Marijuana is back in the news here in Colorado. My home town is going to be voting on whether or not to reverse a ban on medical marijuana that went into effect in February of this year, and all Colorado voters are being asked to give the thumbs up or down to legalizing pot in the state.
"What," you might be wondering, "does this possibly have to do with animals?" More than you might imagine. One of our local television stations recently reported, "Colorado Vets See Spike in Cases of ‘Stoner Dogs’." According to CBS News in Denver:
Vets say they used to see dogs high on marijuana just a few times a year. Now pet owners bring in doped-up dogs as many as five times a week…
Most of the time veterinarians say dogs get the medical marijuana by eating their owners food products that are laced with marijuana that were left out in the open. More and more dispensaries sell those kinds of products.
Not too surprisingly, many owners who bring their dogs to the veterinarian because of possible or known marijuana ingestion are reluctant to mention this as a potential cause of their dogs’ symptoms. It is often left to the doctor to put the picture together with incomplete information, which isn’t always in the client’s best financial interests (to say nothing of what’s best for the dog). The clinical signs of marijuana intoxication in dogs include incoordination, lethargy, mental dullness, dilated pupils, slow heart rate, and sometimes dribbling of urine and vomiting. Symptoms usually develop within a few hours of ingestion and can last anywhere from thirty minutes to several days.
As you can see, the clinical signs of marijuana intoxication are fairly nonspecific, so if a veterinarian does not have reason to suspect the cause, he or she is going to have to go on a search. The diagnostic work-up could involve a blood chemistry panel, complete cell count, a urinalysis, fecal examination, X-rays, and more. All this could be avoided if the owner simply owns up to the possibility of pot exposure.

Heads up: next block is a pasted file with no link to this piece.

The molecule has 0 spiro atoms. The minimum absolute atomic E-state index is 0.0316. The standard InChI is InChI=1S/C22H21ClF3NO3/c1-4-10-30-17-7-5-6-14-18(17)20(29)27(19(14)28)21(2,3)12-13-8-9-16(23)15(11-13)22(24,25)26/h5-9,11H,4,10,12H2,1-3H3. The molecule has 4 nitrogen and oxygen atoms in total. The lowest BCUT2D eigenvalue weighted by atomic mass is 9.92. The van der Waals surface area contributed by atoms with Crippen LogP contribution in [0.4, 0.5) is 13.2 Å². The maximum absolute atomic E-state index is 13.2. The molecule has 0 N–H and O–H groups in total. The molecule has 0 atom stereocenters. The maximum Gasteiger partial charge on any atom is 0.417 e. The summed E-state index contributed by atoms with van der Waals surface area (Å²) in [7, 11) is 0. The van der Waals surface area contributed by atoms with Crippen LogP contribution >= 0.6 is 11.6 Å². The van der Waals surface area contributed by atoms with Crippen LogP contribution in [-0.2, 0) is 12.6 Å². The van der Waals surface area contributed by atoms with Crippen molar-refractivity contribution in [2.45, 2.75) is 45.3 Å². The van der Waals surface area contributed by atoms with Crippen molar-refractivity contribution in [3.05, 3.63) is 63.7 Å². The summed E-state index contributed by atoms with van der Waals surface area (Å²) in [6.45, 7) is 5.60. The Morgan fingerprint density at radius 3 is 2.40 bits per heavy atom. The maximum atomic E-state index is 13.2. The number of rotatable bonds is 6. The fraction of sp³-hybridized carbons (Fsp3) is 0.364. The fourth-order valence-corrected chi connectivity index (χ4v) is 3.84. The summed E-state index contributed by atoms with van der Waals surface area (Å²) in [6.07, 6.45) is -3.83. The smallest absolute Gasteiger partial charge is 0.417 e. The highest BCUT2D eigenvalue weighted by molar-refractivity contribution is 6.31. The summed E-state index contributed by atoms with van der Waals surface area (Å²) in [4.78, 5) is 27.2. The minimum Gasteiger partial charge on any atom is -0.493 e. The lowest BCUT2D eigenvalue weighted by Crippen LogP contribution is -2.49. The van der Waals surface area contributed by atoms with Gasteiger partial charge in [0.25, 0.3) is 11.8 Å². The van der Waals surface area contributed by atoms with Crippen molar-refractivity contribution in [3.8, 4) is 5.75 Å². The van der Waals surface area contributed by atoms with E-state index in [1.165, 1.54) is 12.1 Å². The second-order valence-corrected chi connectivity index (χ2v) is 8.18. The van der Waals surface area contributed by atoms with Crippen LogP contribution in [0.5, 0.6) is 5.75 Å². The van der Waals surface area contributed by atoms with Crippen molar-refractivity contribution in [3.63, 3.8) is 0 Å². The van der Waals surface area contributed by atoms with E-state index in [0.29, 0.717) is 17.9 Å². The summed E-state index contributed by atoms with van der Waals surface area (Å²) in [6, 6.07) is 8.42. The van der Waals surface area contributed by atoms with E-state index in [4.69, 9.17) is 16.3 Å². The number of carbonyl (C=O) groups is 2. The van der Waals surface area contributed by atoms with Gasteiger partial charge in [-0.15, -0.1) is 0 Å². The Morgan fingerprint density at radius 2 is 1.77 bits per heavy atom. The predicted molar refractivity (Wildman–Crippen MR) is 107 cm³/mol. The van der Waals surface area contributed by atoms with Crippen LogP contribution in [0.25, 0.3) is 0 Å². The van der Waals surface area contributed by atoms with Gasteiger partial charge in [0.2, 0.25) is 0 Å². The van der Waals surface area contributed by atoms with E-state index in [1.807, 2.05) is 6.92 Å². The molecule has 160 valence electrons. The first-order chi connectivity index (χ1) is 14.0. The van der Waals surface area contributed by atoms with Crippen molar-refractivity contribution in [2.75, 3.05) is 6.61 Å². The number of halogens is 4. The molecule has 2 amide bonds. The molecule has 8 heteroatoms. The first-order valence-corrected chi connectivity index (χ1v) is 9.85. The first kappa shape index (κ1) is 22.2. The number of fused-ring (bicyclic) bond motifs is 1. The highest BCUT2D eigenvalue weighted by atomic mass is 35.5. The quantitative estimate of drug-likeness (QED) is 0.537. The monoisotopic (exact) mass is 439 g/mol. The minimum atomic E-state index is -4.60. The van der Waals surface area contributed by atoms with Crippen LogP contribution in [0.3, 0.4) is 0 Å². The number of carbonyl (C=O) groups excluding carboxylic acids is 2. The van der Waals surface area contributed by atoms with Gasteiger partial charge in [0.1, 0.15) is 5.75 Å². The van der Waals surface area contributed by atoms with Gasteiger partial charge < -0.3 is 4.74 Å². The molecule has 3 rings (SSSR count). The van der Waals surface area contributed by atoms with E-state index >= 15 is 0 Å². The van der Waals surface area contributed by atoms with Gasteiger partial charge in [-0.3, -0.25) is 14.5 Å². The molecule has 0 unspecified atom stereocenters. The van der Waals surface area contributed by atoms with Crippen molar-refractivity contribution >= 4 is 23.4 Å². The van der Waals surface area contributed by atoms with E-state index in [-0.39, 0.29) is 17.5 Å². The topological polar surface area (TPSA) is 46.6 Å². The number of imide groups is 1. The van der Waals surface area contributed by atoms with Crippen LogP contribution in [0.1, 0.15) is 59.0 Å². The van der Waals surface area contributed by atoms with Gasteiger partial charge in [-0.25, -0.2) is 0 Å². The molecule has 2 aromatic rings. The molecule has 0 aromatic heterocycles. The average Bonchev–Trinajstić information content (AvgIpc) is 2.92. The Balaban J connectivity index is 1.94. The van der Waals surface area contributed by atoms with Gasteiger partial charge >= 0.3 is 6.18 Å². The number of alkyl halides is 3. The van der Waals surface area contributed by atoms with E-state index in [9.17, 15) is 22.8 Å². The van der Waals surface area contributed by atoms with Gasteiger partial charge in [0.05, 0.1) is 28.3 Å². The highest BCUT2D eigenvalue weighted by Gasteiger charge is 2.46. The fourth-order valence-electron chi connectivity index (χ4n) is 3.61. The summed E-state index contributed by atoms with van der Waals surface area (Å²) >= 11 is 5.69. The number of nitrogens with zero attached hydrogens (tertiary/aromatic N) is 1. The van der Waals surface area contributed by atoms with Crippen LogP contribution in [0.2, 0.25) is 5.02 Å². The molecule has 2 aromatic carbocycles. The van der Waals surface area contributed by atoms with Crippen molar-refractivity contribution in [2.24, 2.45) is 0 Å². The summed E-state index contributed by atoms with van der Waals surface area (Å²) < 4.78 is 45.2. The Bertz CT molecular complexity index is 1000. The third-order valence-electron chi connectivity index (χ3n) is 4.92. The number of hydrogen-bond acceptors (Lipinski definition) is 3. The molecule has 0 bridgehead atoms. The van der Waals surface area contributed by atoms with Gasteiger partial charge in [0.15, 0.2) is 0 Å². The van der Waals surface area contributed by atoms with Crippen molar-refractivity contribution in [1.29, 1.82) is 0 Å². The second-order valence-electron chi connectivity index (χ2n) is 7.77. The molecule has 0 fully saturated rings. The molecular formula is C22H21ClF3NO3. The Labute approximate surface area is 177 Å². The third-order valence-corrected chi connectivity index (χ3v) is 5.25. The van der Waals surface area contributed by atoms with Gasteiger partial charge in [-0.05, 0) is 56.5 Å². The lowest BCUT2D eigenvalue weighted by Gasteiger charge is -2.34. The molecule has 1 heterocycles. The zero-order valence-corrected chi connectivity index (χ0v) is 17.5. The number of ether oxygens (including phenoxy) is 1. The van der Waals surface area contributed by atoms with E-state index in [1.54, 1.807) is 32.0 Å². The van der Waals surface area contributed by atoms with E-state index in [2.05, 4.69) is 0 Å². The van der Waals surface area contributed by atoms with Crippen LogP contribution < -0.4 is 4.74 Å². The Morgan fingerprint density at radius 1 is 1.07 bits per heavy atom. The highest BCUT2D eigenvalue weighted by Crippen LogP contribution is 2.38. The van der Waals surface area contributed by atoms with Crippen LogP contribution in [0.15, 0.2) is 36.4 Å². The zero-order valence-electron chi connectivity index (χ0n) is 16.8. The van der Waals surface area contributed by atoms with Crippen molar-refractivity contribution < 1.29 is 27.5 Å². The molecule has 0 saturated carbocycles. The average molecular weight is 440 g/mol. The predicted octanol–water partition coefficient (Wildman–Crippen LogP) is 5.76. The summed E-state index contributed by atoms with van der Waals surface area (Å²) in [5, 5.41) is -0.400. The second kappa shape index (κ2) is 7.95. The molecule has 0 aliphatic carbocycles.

Medically speaking, marijuana intoxication in dogs is not that serious of a problem. Treatment usually involves decontamination procedures (e.g., inducing vomiting or giving activate charcoal to bind to the active ingredients) if the dog is brought in quickly enough, followed by monitoring and symptomatic and supportive care. The vast majority of dogs that have ingested marijuana recover uneventfully.
A Seattle company is even looking into developing a marijuana "patch" to help control pain in dogs and horses, but I’m not sure how comfortable I’d be prescribing it even in the pot-friendly state of Colorado. I’ve had to question several clients as to why their dogs have needed refills of their narcotic prescriptions well after the animals’ pain should have waned. Needless to say, I never heard from those folks again.
Even though marijuana is legal for medical use in Colorado, the federal Drug Enforcement Agency (DEA) still considers it a Schedule 1 narcotic (i.e., a drug with a high potential for abuse and no currently accepted medical use in the United States). I don’t think I’ll be putting my DEA license at risk any time soon to prescribe pot for pets.
Dr. Jennifer Coates